What's wrong with contemporary art? By staking out the extremes of artistic practice, it excludes much of the core, and thus excludes our ability to react and connect with our eyes, our hearts, our gut, and our minds. Emily Dickinson defined art's visceral effect this way: "If I feel physically as if the top of my head were taken off, I know that is poetry."
Contemporary art is increasingly one-note rather than symphonic, emphasizing either cerebral or formal appeal. Instead of taking your head off, it'll have you nodding off or shaking your head in dismay.
...writes Carol Strickland in a three-part essay in the Christian Science Monitor. Part 1: The trouble with Western art today, Part 2: Does beauty still belong in art?, and Part 3: We get the art we deserve. She does a great job of laying out the great divide between form- and content-driven art by contrasting two retrospectives up right now in Manhattan: Martin Puryear's and Lawrence Weiner's.
I have to admit it was Hickey et al. writing in Art & Issues that incited my return to art after years of swimming in psychology. There's was art out there that trephinated my skull, but didn't throw out the critical thinking with the conceptual bathwater.
If every age gets the art it deserves, the other trait – speculation – suggests rampant materialism.For a new collector unwilling to do the heavy lifting of unpacking a conceptual work of art--and with cash burning a hole in his pocket--nothing says art like a painting. And because they ship flat like a knocked-down Ikea bookcase, it's what's for dinner if you're eating art at Art Basel Miami Beach:
Insanely high prices turn art into a commodity with buzz. Fads and hype trump quality and critical judgment. Gallerygoers flock to see name-brand artists whose works garner the highest prices. Often, they leave disappointed and skeptical.I have to partially disagree with her assessment of digital works, though I do feel a connection to the personal can enhance the viewership of a work. If a work of art resonates with the viewer standing before it, that connection is singular. It stands to reason that that same kind of singular relationship would need to exist on the other end, when the work is realized. A work that epitomizes that for me is Andrea Bowers' Letters to an Army of Three. All the connections are one-to-one, between the letter writers, the readers in the video, Andrea, and the viewer. In the video, one doesn't have to see the artist's hand for the individual to come through.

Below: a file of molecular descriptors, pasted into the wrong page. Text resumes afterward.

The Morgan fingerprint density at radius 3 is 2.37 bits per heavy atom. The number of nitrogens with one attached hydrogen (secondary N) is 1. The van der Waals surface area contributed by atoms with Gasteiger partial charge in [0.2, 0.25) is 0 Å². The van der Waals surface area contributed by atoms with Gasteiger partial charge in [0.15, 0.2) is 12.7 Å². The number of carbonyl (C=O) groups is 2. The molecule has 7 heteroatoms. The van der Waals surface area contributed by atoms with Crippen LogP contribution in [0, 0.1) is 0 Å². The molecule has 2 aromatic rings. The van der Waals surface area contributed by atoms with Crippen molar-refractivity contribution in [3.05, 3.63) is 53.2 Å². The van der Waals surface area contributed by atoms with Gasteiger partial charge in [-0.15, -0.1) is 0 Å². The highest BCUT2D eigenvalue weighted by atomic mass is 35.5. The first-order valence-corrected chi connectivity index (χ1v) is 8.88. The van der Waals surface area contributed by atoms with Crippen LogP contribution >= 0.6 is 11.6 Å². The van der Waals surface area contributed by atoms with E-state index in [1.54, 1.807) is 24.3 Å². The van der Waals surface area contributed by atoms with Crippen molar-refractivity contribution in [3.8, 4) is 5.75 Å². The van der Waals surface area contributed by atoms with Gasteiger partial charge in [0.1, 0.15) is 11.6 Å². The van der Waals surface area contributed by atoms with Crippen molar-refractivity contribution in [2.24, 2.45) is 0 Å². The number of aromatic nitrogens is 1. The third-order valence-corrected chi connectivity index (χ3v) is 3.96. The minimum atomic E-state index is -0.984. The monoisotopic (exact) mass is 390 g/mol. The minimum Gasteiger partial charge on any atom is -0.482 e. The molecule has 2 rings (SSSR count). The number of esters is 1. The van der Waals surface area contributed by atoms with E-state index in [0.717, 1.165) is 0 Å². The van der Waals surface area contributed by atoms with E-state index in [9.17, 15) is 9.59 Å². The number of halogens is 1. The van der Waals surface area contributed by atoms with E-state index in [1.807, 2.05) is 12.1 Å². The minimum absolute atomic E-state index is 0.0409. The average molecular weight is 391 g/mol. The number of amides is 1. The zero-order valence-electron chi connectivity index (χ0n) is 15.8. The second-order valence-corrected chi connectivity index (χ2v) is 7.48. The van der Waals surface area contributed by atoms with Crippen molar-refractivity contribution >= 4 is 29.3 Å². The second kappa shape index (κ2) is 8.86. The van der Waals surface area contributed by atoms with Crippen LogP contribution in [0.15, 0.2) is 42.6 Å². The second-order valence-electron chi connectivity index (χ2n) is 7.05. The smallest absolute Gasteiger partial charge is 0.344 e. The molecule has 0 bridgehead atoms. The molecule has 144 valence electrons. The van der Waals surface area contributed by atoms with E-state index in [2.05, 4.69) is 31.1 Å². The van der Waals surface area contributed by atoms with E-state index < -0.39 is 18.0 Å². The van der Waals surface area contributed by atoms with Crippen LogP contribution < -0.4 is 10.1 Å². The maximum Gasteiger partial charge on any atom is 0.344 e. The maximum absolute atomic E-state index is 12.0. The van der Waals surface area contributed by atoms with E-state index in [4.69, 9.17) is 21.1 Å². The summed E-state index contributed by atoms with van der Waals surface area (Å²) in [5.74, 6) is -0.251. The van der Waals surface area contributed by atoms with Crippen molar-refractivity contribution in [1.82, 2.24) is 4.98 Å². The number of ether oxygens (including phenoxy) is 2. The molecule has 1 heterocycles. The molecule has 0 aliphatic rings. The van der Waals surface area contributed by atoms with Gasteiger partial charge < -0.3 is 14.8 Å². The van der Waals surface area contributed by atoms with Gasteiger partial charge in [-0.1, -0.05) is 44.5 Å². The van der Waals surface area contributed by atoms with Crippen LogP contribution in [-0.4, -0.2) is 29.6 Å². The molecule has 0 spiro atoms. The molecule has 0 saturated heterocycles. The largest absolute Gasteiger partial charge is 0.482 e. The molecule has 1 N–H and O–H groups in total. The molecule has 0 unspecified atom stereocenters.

So what do these three images have to do with the text? Knocking around in my head was Christopher Knight's comment on "crummy academic art," from my previous post. Although I knew the comment was pointed at every artist who dedicated themselves to earning a graduate degree, I couldn't help but think of the crummy stuff from the French Academy. Oddly, I could see a connection to some of Knight's selected painters, at least in their formal concerns. After reading Strickland, I thought of digital works that "knocked off the top of my head," and keeping with the naked lady theme, I included a still from a piece by another Andrea.